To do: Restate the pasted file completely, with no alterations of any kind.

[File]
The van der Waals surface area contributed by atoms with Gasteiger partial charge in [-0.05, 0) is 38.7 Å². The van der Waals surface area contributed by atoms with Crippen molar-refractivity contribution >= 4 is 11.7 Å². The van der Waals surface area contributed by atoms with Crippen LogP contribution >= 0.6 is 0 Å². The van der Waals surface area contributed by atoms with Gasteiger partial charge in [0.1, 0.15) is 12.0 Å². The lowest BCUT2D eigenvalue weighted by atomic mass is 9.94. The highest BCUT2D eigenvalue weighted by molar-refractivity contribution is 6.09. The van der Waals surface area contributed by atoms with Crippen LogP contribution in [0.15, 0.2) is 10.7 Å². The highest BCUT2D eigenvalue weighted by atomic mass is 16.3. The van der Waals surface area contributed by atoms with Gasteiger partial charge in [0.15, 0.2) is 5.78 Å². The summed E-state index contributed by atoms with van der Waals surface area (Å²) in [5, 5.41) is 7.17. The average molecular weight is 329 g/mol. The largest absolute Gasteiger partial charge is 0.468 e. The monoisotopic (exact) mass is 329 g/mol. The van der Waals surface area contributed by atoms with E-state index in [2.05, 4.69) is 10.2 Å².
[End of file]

The van der Waals surface area contributed by atoms with Gasteiger partial charge in [-0.05, 0) is 38.7 Å². The van der Waals surface area contributed by atoms with Crippen molar-refractivity contribution >= 4 is 11.7 Å². The van der Waals surface area contributed by atoms with Crippen LogP contribution >= 0.6 is 0 Å². The van der Waals surface area contributed by atoms with Gasteiger partial charge in [0.1, 0.15) is 12.0 Å². The lowest BCUT2D eigenvalue weighted by atomic mass is 9.94. The highest BCUT2D eigenvalue weighted by molar-refractivity contribution is 6.09. The van der Waals surface area contributed by atoms with Crippen LogP contribution in [0.15, 0.2) is 10.7 Å². The highest BCUT2D eigenvalue weighted by atomic mass is 16.3. The van der Waals surface area contributed by atoms with Gasteiger partial charge in [0.15, 0.2) is 5.78 Å². The summed E-state index contributed by atoms with van der Waals surface area (Å²) in [5, 5.41) is 7.17. The average molecular weight is 329 g/mol. The largest absolute Gasteiger partial charge is 0.468 e. The monoisotopic (exact) mass is 329 g/mol. The van der Waals surface area contributed by atoms with E-state index in [2.05, 4.69) is 10.2 Å².